Patients with a specific intractable form of epilepsy could benefit from treatment with the steroid therapy dexamethasone.This is according to a new study from Chongqing Medical University in China, published in the medical journal Epilepsy & Behavior, which aimed to evaluate the efficacy and tolerability of dexamethasone for the treatment of epileptic encephalopathy with continuous spike-and-wave during sleep (CSWS).Characterised by nocturnal seizures, CSWS accounts for between 0.2 per cent and 0.5 per cent of all childhood epilepsy cases. Currently, there is no consensus on the best corticosteroid therapy approach for treating the disease.A total of 15 patients between the ages of four and 12 with CSWS who had failed to respond to several antiepileptic drugs and prednisolone at a paediatric neurology outpatient clinic between 2007 and 2015 were treated with dexamethasone and prospectively analysed.The initial four-week dexamethasone regimen was followed by an assessment. If effective, dexamethasone was maintained for two to three months, and then slowly weaned over several months, depending on the response of the individual patient at each follow-up.It was shown that seven were defined as initial responders after the initial four-week treatment, based on comprehensive clinical and electroencephalogram evaluations. The duration of dexamethasone treatment – including weaning – in these seven patients was six to ten months, while the follow-up duration was six months to seven years.Three patients had no relapse after dexamethasone withdrawal at the last follow-up. Among the other four patients, relapse was observed during dexamethasone withdrawal or at two to six months after discontinuation of the treatment.No serious or life-threatening side effects were recorded, with all observed side effects shown to be reversible after the discontinuation of dexamethasone.The researchers concluded: “Continuous oral dexamethasone treatment is an effective and tolerable therapy and should be an option for the treatment of CSWS.”Posted by Anne BrownClick here for more articles about anti-epileptic drugs and pregnancy risks.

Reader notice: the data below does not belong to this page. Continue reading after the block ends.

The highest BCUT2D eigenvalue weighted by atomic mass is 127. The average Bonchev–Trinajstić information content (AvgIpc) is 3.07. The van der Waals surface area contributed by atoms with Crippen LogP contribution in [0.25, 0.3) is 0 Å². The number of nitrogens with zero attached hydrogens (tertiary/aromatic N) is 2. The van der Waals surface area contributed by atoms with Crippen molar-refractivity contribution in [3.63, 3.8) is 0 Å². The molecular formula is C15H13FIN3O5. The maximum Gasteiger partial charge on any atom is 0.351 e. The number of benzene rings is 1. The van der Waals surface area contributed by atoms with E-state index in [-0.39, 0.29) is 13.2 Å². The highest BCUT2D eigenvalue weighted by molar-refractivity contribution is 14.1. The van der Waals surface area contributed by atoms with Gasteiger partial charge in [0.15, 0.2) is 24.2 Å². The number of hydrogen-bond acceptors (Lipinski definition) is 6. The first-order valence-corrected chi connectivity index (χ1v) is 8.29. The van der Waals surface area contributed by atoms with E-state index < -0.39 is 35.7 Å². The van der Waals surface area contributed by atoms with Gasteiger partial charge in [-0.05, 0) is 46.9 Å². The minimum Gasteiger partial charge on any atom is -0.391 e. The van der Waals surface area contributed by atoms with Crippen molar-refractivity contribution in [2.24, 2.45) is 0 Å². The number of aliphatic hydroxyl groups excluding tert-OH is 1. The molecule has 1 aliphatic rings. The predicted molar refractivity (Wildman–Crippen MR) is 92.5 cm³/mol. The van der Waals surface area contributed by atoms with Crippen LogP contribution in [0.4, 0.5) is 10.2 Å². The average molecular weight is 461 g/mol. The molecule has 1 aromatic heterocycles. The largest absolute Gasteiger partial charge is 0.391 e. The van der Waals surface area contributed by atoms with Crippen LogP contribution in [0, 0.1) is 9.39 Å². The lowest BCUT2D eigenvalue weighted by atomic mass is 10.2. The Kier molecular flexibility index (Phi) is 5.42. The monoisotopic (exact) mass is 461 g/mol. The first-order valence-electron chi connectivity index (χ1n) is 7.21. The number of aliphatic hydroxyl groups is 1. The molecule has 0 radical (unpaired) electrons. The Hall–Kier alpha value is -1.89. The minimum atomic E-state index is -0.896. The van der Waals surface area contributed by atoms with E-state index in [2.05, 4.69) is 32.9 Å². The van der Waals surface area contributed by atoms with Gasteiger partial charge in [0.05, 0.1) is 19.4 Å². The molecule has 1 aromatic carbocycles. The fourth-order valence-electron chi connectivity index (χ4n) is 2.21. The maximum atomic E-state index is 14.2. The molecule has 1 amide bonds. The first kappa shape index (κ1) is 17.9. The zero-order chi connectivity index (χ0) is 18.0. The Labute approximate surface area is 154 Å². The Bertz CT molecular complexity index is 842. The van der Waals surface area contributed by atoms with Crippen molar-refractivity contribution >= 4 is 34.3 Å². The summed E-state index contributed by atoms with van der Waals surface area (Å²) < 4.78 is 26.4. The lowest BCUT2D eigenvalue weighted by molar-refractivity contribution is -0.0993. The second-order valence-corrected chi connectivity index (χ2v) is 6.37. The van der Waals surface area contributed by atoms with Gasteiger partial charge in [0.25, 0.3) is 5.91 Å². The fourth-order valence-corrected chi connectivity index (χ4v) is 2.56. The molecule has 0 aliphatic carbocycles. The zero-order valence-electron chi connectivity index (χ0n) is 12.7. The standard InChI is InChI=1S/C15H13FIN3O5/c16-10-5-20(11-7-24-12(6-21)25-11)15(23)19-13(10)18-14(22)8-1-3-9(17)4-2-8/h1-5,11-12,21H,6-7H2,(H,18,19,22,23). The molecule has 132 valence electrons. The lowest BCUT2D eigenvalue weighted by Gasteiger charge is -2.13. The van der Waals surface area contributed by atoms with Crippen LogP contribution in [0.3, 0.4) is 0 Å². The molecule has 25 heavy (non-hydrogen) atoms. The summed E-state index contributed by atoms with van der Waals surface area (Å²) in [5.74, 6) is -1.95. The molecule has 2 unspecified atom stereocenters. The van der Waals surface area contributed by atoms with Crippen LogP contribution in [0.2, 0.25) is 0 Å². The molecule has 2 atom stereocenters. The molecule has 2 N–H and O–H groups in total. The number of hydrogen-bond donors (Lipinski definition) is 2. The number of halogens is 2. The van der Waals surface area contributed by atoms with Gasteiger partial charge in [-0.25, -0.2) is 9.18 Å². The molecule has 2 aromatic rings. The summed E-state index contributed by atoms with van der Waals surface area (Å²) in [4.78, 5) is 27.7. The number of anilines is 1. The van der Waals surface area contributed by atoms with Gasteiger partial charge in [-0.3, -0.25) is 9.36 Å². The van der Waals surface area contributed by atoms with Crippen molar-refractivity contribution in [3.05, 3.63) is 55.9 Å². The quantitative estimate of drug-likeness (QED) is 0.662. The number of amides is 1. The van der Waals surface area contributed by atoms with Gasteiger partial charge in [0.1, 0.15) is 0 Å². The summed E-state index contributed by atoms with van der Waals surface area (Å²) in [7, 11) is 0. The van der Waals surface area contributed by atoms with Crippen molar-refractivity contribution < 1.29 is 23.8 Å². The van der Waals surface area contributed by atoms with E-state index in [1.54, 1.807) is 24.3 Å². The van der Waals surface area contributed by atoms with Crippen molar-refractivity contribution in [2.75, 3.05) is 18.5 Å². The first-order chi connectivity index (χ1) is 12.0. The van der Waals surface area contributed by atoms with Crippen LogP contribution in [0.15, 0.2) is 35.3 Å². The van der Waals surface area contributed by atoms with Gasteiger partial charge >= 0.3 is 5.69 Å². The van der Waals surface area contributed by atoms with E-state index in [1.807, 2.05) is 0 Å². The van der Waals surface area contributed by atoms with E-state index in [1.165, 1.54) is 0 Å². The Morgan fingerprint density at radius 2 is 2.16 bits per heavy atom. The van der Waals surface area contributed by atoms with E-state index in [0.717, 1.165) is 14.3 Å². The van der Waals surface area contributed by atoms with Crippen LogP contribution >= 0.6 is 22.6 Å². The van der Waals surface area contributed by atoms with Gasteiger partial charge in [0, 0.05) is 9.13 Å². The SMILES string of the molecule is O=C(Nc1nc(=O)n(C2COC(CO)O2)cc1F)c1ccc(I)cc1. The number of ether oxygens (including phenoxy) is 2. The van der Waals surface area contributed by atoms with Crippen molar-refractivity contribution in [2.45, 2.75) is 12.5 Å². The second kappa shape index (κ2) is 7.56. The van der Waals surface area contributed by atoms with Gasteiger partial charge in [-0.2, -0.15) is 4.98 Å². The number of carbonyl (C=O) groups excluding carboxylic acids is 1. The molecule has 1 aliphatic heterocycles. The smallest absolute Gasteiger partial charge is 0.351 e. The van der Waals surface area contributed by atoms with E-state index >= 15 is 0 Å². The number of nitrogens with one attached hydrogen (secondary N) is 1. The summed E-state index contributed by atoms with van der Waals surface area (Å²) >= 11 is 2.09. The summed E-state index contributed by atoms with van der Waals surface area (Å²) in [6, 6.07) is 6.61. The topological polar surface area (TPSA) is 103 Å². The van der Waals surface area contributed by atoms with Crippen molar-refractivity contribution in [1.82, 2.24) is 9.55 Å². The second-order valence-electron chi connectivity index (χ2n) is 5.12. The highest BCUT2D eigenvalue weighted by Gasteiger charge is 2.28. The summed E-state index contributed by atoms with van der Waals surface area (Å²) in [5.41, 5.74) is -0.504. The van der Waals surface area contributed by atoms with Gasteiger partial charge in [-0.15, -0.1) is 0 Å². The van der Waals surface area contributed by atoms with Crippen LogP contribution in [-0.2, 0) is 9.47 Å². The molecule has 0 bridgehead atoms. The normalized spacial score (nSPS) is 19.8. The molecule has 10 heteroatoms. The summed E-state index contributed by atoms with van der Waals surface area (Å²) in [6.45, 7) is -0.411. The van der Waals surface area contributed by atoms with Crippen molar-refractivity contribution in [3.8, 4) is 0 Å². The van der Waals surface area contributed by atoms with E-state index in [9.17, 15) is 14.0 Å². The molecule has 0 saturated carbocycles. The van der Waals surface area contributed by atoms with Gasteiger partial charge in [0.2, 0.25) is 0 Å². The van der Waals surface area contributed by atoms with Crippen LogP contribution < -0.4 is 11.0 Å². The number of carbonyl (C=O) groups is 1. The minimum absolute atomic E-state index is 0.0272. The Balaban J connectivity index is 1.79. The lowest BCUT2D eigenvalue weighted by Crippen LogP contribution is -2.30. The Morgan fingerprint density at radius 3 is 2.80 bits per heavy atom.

2019-10-26T22:45:05+01:00January 6th, 2016|